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Recent Case Creates Uncertainty Regarding Surety Bonds In Bankruptcy

| Dec 30, 2021 | Bankruptcy, Bankruptcy, Debt, Business, Debt

By: Laura Day DelCotto

In our many chapter 11 coal-industry cases over the years, the surety bonding company always plays a very major role in the case. The bonding company issues are detailed and fact-intensive, dealing with multiple bonds, bond collateral, permits, leases, regulatory oversight and coal operations that all fit together like a large puzzle. These issues can’t be glossed over without digging into the weeds.

One issue that arises is whether the surety bond contracts are executory contracts, subject to being assumed or rejected. Historically in our jurisdiction, this is exactly the case. The bonding company negotiates heavily with proposed buyers about issuing new bonds and/or what happens with existing bonds and bond collateral.

A recent case out of a Louisiana district court appeal from a bankruptcy court order analyzes whether surety bonds issued to an oil and gas company were “executory.” In In re Falcon V LLC, Case No. 20-00702 (M.D. La. 2021), the District Court affirmed the Bankruptcy Court in holding that the surety bond contracts were not executory contracts.

As is fairly routine, the Debtor made a first day motion to continue with the “surety bond program” as a critical service that was required by law in order to operate as a going concern.   Bond premiums would continue to be paid. The bonding company asserted in its pleadings and proof of claim that the bonds were non-assumable and non-assignable.

The Plan was confirmed, and provided that all executory contracts not expressly rejected were assumed. The bonding company didn’t object. Post-confirmation, when the reorganized debtor quit paying, the bonding company sought a court order that the bonds had been assumed. Both the bankruptcy court and the district court ruled against the bonding company. This is a good lesson on not taking such totally inconsistent positions in a case.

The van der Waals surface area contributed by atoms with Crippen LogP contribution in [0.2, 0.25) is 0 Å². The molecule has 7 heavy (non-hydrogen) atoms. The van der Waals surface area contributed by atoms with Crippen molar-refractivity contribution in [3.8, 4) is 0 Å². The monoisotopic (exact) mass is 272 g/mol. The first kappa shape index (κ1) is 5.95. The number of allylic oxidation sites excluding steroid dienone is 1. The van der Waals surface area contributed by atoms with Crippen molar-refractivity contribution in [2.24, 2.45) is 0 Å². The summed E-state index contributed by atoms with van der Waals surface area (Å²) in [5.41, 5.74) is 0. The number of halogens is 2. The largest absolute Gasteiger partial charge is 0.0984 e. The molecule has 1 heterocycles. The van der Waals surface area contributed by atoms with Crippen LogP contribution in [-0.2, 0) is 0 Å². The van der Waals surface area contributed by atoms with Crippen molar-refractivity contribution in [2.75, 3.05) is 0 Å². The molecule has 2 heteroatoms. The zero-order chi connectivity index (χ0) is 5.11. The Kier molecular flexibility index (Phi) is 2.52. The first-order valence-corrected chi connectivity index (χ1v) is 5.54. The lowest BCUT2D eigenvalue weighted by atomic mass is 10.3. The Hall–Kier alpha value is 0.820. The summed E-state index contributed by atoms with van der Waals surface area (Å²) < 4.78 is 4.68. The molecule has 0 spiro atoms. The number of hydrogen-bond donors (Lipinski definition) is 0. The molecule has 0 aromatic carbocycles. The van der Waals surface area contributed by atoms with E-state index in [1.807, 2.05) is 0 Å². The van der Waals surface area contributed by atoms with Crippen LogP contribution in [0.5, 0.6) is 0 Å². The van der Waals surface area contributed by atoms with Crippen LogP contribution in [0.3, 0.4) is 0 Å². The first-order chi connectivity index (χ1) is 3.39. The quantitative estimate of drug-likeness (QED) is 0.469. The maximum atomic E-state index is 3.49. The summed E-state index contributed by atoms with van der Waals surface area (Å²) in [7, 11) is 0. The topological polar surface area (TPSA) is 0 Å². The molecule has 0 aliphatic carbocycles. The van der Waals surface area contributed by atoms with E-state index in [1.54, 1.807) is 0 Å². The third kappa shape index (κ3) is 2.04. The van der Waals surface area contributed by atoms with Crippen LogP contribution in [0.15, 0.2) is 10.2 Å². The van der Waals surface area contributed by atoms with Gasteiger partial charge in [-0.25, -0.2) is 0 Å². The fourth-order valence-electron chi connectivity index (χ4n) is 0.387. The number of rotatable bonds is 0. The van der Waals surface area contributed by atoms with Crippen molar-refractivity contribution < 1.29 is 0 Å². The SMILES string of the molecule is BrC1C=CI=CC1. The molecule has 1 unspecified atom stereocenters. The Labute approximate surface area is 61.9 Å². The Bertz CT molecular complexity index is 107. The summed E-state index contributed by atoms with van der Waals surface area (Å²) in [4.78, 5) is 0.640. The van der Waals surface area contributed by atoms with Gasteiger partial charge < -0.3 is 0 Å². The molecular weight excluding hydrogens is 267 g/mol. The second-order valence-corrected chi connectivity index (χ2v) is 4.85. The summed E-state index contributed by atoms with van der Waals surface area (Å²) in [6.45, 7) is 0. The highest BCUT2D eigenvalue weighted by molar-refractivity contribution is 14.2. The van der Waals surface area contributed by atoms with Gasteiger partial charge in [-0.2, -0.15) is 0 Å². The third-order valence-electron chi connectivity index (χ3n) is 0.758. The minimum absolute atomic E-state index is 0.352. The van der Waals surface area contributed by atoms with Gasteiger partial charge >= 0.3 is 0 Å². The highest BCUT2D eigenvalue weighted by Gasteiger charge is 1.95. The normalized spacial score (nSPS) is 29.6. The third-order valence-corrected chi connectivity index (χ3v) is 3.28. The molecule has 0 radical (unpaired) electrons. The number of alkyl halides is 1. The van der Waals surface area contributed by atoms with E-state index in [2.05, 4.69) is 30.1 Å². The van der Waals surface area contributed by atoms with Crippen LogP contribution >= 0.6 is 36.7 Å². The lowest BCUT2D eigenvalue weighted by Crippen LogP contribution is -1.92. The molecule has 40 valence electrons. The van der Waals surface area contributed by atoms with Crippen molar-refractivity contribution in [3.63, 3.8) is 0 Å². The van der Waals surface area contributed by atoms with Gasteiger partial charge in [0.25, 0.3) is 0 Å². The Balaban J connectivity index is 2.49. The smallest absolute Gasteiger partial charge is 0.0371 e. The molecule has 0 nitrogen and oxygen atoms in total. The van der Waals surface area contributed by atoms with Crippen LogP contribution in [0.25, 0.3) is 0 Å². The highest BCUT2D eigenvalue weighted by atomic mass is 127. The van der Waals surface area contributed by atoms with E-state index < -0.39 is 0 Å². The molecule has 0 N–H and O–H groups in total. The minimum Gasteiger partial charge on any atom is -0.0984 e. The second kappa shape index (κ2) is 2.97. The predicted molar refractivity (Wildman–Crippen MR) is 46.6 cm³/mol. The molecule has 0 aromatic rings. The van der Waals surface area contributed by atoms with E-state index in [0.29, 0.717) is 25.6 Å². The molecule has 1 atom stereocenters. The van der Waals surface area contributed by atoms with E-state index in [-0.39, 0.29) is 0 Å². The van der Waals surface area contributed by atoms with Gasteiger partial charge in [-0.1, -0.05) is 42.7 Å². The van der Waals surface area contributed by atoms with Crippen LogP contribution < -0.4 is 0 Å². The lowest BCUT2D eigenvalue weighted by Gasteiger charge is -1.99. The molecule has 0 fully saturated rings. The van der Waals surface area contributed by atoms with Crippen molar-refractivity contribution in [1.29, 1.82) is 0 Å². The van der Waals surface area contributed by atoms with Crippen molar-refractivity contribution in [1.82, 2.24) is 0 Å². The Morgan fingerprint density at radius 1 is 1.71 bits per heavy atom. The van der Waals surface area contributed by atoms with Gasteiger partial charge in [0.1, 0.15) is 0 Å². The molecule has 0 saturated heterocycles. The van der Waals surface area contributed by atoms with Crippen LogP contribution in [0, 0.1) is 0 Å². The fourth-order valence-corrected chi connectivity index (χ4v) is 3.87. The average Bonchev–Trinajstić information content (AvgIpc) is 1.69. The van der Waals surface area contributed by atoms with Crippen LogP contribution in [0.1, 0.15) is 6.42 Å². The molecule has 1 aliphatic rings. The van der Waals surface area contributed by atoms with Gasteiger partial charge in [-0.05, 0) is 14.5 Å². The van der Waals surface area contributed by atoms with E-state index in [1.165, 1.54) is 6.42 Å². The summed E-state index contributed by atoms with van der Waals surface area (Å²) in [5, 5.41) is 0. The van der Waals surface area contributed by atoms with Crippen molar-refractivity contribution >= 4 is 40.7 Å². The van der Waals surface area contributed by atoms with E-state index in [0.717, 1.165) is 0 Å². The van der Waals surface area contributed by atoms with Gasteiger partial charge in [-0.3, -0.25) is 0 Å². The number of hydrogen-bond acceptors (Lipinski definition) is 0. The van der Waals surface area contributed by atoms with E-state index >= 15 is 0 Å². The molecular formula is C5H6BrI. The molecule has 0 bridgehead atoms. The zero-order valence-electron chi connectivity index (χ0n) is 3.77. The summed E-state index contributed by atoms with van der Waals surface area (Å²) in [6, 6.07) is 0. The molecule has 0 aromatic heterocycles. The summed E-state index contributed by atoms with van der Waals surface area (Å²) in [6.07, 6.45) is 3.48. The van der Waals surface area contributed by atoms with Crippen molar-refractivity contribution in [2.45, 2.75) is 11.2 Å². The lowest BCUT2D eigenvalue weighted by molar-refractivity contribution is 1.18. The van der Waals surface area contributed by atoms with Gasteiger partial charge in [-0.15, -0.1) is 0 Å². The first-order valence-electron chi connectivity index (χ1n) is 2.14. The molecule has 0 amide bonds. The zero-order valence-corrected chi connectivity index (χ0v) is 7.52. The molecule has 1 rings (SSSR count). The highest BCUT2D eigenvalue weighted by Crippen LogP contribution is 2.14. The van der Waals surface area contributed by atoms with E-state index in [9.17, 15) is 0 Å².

Whether or not surety bonds are “executory contracts” will continue to be debated, and there is some speculation that the bonding company may appeal to the circuit court. We will continue to watch these developments as this is a crucial issue in all types of cases where surety bonds exist.

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DelCotto Law Group is Kentucky’s asset preservation and business restructuring law firm known for its commitment to the lifetime success of its clients. With offices located in Lexington, Louisville and Danville, DLG serves Kentuckians with complicated financial matters, especially in the areas of bankruptcy and complex litigation. For more information please call (859) 231-5800, email [email protected] or reach us on our contact page.